And Why It Was A Very Bad Choice To Release
By doing the following record review (Judas Priest – “Priest Live! Columbia c240794) it becomes obvious that Judas Priest are the ultimate live band (Metallica, Dio, Black Sabbath, and Slayer being next in line).
A great metal band always has a tough time catching it all, at any stage of the game, when making a live album. Venom makes the worst live albums. Manowar may be an exception but it takes extra singers on stage. Rush cut through the heartache of the problem as well as does Pink Floyd by bringing the video/lasers/ and kitchen-sink. B.O.C. also can’t get the live album thing together, either. Which only shows by 2011 and the advent of Youtube and DVDs that it really, really, really doesn’t matter any more. Great, I say!
Now let’s talk about this ill-conceived album by J.P.: This review goes back to when it was released on Columbia recs (C2 40794). Judas Priest – “Priest Live!” Judas Priest’s double-live is out. Nothing that new about it, though. We all know since “Turbo” that Priest are fresh out of youthfully-fresh ideas. But ya can’t shut Halford up. That is one man that won’t climb off his bike and die. He is gonna keep singing his talented ass off. The Godfather of Power Metal begins with – nah, it doesn’t matter what song it is, let’s just say it’s the new stuff, meaning post “Hellbent”. The “Turbo” tracks along with the “Defenders Of The Faith” stuff bulks this album out. And the main selling point for die-hard Priest fans is how heavy it all sounds. Priest are one band that is very aware of how heavy their competition is and tries their damnedest to compensate. It usually works ok too. Every song has a newfound heaviness – “Electric Eye”, “Metal Gods”, “Heading Out To The Highway” is juxtaposed by a good dose of “British Steel” – “Breaking The Law” and “Living After Midnight” (as well as the aforementioned – “Metal Gods”). Now, I’m gonna tell you all a secret: I got a tape of Priest “Live At The Palladium”, N.Y.C./(New York City) 7/1981. It is of excellent quality from the “Point Of Entry” LP tour. This tape to me is the only real representation of Judas Priest, ever. The smell of piss in the aisles and the torn-up chairs mixed with the funky smell of leather and sweat that drips with a fury from the band members is actually heard and felt, strange as it may sound. The rawness of the performances are still intact, giving you the Priest as they were and some may say, as I do, still are. The coats of studio polish on each passing studio album obscures these mighty Englishmen. The infamous tape I speak of should be hunted down by those of you reading this. The Priest are the original Power Metal Monsters, bar none. Having stood just below a sweatin-bullets Rob Halford, I can tell you of the combination of repulsion and delight you will experience without the studio gloss. Just the power, thank you. Forget this “Live” fiasco and even the more fiascoed “Unleashed In The East” (the songs are way to speeded up). Find this “Live 7/81” recording and you will have the legend of Judas Priest revealed for real.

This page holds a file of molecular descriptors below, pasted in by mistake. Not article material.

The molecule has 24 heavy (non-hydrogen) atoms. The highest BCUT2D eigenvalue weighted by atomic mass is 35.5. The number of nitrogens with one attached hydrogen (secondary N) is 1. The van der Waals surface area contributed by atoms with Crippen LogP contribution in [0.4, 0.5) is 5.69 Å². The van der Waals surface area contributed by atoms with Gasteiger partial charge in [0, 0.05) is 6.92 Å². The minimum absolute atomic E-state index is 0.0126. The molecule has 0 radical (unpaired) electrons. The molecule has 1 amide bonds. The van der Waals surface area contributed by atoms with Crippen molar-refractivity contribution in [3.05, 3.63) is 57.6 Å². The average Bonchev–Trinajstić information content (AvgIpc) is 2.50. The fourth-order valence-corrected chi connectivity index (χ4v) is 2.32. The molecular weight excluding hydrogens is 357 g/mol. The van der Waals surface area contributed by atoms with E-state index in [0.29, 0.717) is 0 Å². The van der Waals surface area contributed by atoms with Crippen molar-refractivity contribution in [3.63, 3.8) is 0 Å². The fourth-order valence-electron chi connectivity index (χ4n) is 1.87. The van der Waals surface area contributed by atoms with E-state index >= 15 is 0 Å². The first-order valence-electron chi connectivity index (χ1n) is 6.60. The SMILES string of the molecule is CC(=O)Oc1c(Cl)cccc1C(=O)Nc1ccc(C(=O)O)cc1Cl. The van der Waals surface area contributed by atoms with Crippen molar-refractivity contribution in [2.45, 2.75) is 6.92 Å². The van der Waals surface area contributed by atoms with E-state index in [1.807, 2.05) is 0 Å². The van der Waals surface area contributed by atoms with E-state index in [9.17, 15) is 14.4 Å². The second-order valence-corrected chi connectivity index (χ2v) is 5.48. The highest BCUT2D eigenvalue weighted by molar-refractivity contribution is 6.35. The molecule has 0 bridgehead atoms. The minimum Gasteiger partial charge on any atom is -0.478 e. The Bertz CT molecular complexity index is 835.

– Rich Castle
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